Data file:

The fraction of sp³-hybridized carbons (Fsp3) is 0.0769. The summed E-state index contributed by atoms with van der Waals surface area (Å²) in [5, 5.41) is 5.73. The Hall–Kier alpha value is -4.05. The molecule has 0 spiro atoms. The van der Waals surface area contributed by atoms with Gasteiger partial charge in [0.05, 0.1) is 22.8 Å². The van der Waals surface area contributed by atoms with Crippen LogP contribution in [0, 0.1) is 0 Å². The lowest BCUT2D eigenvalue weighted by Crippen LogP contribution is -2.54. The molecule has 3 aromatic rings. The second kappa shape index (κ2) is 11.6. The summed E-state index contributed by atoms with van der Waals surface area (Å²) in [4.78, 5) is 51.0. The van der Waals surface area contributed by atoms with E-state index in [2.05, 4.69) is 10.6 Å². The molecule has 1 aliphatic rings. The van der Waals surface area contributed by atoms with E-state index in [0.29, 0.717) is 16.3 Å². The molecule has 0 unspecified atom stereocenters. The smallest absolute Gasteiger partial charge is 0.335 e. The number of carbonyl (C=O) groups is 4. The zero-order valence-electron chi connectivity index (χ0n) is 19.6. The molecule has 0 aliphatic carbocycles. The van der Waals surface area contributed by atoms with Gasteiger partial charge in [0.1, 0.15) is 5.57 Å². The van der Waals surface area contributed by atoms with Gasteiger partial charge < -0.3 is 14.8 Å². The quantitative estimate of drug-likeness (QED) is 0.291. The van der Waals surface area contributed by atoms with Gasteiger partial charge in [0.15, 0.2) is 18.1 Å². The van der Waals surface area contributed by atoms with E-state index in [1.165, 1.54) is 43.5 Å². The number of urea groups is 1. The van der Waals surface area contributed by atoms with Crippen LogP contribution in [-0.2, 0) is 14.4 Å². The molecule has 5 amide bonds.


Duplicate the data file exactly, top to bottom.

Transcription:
The fraction of sp³-hybridized carbons (Fsp3) is 0.0769. The summed E-state index contributed by atoms with van der Waals surface area (Å²) in [5, 5.41) is 5.73. The Hall–Kier alpha value is -4.05. The molecule has 0 spiro atoms. The van der Waals surface area contributed by atoms with Gasteiger partial charge in [0.05, 0.1) is 22.8 Å². The van der Waals surface area contributed by atoms with Crippen LogP contribution in [0, 0.1) is 0 Å². The lowest BCUT2D eigenvalue weighted by Crippen LogP contribution is -2.54. The molecule has 3 aromatic rings. The second kappa shape index (κ2) is 11.6. The summed E-state index contributed by atoms with van der Waals surface area (Å²) in [4.78, 5) is 51.0. The van der Waals surface area contributed by atoms with E-state index in [2.05, 4.69) is 10.6 Å². The molecule has 1 aliphatic rings. The van der Waals surface area contributed by atoms with E-state index in [0.29, 0.717) is 16.3 Å². The molecule has 0 unspecified atom stereocenters. The smallest absolute Gasteiger partial charge is 0.335 e. The number of carbonyl (C=O) groups is 4. The zero-order valence-electron chi connectivity index (χ0n) is 19.6. The molecule has 0 aliphatic carbocycles. The van der Waals surface area contributed by atoms with Gasteiger partial charge in [0.1, 0.15) is 5.57 Å². The van der Waals surface area contributed by atoms with Gasteiger partial charge < -0.3 is 14.8 Å². The quantitative estimate of drug-likeness (QED) is 0.291. The van der Waals surface area contributed by atoms with Gasteiger partial charge in [0.15, 0.2) is 18.1 Å². The van der Waals surface area contributed by atoms with E-state index in [1.165, 1.54) is 43.5 Å². The number of urea groups is 1. The van der Waals surface area contributed by atoms with Crippen LogP contribution in [-0.2, 0) is 14.4 Å². The molecule has 5 amide bonds.